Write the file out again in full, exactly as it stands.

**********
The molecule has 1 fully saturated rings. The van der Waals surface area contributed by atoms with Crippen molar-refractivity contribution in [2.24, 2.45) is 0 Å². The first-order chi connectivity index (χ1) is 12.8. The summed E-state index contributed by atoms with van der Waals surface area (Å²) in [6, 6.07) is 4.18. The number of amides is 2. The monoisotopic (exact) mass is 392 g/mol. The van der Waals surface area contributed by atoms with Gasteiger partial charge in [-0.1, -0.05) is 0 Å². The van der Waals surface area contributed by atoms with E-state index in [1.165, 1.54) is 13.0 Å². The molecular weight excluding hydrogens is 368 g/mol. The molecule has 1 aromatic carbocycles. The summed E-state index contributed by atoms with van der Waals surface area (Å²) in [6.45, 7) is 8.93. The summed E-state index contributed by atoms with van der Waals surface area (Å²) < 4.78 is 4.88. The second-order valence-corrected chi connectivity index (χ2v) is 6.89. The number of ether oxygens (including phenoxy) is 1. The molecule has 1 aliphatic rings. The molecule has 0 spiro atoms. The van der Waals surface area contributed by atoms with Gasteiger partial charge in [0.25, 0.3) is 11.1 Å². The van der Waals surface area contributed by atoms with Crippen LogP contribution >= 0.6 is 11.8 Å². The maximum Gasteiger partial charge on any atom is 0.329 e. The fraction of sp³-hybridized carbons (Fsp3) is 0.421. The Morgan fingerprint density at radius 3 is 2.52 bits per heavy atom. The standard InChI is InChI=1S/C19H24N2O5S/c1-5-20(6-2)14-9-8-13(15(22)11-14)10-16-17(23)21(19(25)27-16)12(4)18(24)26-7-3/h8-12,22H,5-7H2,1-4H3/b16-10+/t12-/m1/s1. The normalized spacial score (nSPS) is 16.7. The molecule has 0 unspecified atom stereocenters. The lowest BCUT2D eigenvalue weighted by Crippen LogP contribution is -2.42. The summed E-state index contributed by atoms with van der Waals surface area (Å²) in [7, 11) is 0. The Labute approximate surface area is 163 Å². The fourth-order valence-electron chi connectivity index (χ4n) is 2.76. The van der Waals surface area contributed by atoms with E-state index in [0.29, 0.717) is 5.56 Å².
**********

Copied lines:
The molecule has 1 fully saturated rings. The van der Waals surface area contributed by atoms with Crippen molar-refractivity contribution in [2.24, 2.45) is 0 Å². The first-order chi connectivity index (χ1) is 12.8. The summed E-state index contributed by atoms with van der Waals surface area (Å²) in [6, 6.07) is 4.18. The number of amides is 2. The monoisotopic (exact) mass is 392 g/mol. The van der Waals surface area contributed by atoms with Gasteiger partial charge in [-0.1, -0.05) is 0 Å². The van der Waals surface area contributed by atoms with E-state index in [1.165, 1.54) is 13.0 Å². The molecular weight excluding hydrogens is 368 g/mol. The molecule has 1 aromatic carbocycles. The summed E-state index contributed by atoms with van der Waals surface area (Å²) in [6.45, 7) is 8.93. The summed E-state index contributed by atoms with van der Waals surface area (Å²) < 4.78 is 4.88. The second-order valence-corrected chi connectivity index (χ2v) is 6.89. The number of ether oxygens (including phenoxy) is 1. The molecule has 1 aliphatic rings. The molecule has 0 spiro atoms. The van der Waals surface area contributed by atoms with Gasteiger partial charge in [0.25, 0.3) is 11.1 Å². The van der Waals surface area contributed by atoms with Crippen LogP contribution >= 0.6 is 11.8 Å². The maximum Gasteiger partial charge on any atom is 0.329 e. The fraction of sp³-hybridized carbons (Fsp3) is 0.421. The Morgan fingerprint density at radius 3 is 2.52 bits per heavy atom. The standard InChI is InChI=1S/C19H24N2O5S/c1-5-20(6-2)14-9-8-13(15(22)11-14)10-16-17(23)21(19(25)27-16)12(4)18(24)26-7-3/h8-12,22H,5-7H2,1-4H3/b16-10+/t12-/m1/s1. The normalized spacial score (nSPS) is 16.7. The molecule has 0 unspecified atom stereocenters. The lowest BCUT2D eigenvalue weighted by Crippen LogP contribution is -2.42. The summed E-state index contributed by atoms with van der Waals surface area (Å²) in [7, 11) is 0. The Labute approximate surface area is 163 Å². The fourth-order valence-electron chi connectivity index (χ4n) is 2.76. The van der Waals surface area contributed by atoms with E-state index in [0.29, 0.717) is 5.56 Å².